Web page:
First FDA approved in April 2019 as therapy for previously untreated adult patients who have HIV-1 infection, ViiV Healthcare’s Dovato (dolutegravir 50mg/lamivudine 300mg) tablets received an additional approval on Aug. 6, 2020, for patients who have been using other HIV treatments. Dovato is not intended for patients whose treatment has failed to control HIV-1 virus levels. To switch from another regimen, viral loads will have to be consistently lower than 50 copies of HIV-1 RNA/mL of blood, and the patient must not have become resistant to either component of Dovato. It combines an integrase strand transfer inhibitor and a nucleoside reverse transcriptase inhibitor without the need for a third drug to be a complete HIV-treatment regimen. Labeling for it has a boxed warning that taking lamivudine or stopping it may induce hepatitis B (hep B) flares for patients who have both HIV and hep B. Additionally, hep B may develop resistance to treatment with lamivudine. All patients should be tested for hep B before starting treatment with Dovato. Complete prescribing information may be found here.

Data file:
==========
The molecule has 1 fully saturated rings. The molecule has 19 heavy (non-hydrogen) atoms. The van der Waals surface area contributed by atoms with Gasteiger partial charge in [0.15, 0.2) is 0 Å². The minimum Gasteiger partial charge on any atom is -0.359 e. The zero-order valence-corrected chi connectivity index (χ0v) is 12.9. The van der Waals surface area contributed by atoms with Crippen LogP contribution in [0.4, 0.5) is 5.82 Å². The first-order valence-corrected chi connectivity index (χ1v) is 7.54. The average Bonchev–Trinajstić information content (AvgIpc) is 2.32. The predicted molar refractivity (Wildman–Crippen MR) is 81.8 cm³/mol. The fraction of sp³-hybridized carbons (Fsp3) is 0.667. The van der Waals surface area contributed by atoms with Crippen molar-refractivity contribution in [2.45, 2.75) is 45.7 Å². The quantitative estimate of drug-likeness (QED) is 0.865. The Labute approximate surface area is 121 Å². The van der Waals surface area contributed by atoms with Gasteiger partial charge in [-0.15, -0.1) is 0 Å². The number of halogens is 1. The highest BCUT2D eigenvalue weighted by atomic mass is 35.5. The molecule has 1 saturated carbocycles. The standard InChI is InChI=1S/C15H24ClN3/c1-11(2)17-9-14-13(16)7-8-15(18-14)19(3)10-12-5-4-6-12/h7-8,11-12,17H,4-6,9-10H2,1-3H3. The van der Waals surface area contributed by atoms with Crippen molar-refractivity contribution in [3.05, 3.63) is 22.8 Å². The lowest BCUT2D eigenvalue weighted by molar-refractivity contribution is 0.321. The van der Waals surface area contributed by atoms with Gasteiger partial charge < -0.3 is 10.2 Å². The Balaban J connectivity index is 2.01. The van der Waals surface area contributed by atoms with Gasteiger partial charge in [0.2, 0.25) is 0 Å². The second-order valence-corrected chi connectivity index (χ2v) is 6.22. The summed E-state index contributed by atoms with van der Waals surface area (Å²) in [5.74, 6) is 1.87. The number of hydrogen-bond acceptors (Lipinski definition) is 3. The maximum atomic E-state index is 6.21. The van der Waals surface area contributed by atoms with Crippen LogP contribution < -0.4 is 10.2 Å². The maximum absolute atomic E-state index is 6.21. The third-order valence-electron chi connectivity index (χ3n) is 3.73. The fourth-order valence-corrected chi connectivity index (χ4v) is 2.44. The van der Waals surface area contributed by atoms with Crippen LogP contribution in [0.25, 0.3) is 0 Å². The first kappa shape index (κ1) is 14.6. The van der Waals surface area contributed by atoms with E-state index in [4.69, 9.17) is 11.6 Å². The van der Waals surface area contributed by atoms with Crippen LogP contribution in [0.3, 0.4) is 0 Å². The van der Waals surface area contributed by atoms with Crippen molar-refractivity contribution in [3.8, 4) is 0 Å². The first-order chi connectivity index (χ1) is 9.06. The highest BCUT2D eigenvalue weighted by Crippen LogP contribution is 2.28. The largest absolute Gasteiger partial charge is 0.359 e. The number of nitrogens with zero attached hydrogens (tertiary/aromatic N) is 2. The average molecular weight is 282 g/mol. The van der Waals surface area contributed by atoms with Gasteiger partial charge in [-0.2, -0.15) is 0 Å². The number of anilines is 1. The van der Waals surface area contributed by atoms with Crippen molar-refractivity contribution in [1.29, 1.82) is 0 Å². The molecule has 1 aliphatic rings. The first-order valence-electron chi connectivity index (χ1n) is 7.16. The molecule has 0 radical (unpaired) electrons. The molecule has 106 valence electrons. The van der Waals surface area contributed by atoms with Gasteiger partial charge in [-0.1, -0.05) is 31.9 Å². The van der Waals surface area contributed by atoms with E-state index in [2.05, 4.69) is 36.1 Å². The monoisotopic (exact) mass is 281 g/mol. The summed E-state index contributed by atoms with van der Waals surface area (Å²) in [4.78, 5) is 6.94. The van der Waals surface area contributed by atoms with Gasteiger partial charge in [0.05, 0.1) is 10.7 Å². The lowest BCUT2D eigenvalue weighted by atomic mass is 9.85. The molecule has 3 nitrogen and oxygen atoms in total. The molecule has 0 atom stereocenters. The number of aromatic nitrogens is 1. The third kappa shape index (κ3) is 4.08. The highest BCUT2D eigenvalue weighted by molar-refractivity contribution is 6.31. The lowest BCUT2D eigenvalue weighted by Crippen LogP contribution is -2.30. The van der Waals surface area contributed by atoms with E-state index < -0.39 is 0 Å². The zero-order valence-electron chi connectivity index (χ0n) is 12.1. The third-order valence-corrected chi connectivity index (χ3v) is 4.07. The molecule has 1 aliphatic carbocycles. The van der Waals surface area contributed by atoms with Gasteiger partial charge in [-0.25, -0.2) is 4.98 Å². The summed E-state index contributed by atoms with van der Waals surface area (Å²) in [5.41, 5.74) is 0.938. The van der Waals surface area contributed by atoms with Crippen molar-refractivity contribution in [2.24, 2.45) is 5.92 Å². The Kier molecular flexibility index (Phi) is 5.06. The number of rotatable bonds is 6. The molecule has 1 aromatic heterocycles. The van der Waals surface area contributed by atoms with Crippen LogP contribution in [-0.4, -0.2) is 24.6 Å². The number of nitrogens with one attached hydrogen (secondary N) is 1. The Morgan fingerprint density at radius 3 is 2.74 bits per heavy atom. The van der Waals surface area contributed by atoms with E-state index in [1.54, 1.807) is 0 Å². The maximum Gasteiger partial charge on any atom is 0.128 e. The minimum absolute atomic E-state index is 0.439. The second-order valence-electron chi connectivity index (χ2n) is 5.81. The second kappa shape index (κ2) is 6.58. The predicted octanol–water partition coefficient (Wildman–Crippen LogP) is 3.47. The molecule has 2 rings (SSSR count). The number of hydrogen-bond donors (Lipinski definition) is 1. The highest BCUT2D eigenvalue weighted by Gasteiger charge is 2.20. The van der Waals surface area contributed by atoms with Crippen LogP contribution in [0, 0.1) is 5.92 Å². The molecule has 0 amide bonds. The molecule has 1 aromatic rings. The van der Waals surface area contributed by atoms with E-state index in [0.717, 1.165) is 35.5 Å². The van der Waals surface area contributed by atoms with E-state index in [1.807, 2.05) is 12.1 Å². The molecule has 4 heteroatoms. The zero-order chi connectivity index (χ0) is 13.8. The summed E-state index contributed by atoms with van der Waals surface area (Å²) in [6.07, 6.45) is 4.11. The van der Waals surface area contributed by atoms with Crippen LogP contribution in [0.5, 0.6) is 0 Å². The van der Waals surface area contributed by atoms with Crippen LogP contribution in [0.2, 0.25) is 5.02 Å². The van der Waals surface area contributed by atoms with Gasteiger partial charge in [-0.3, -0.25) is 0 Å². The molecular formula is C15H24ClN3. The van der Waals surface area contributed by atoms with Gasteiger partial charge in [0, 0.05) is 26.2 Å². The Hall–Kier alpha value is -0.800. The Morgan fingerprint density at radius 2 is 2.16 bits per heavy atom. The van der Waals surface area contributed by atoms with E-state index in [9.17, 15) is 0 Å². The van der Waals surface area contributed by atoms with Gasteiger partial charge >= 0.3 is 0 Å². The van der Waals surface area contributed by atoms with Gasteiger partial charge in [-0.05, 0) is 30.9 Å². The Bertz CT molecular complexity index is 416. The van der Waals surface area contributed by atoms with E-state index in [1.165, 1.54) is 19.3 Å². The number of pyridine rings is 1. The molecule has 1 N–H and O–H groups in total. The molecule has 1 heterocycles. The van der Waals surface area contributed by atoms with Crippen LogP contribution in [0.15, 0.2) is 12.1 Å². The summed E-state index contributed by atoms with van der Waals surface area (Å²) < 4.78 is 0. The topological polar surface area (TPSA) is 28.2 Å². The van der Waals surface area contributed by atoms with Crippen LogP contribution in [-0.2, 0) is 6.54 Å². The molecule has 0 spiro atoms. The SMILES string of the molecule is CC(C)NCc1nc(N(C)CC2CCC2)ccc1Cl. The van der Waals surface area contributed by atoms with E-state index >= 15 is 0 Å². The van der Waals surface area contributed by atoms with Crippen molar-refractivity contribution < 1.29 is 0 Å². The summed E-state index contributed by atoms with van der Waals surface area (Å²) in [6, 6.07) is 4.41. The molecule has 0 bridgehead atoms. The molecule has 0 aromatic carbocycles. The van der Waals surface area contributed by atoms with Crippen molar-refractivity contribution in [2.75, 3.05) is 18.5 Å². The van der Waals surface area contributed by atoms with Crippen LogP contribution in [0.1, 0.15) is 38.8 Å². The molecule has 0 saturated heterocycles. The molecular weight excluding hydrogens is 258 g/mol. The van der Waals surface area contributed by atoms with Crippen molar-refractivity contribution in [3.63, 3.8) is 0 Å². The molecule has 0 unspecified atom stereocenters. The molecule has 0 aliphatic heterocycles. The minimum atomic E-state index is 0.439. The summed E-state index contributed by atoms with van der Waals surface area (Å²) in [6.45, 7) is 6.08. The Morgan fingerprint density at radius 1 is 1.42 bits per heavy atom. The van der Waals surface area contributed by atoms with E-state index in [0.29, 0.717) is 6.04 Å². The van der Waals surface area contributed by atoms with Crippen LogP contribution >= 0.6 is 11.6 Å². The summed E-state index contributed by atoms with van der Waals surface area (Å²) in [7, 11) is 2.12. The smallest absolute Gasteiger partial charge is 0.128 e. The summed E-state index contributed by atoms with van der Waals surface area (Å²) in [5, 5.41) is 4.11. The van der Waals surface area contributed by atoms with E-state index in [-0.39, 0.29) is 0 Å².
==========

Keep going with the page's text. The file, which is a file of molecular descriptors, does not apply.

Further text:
Evrysdi Approved for Spinal Muscular Atrophy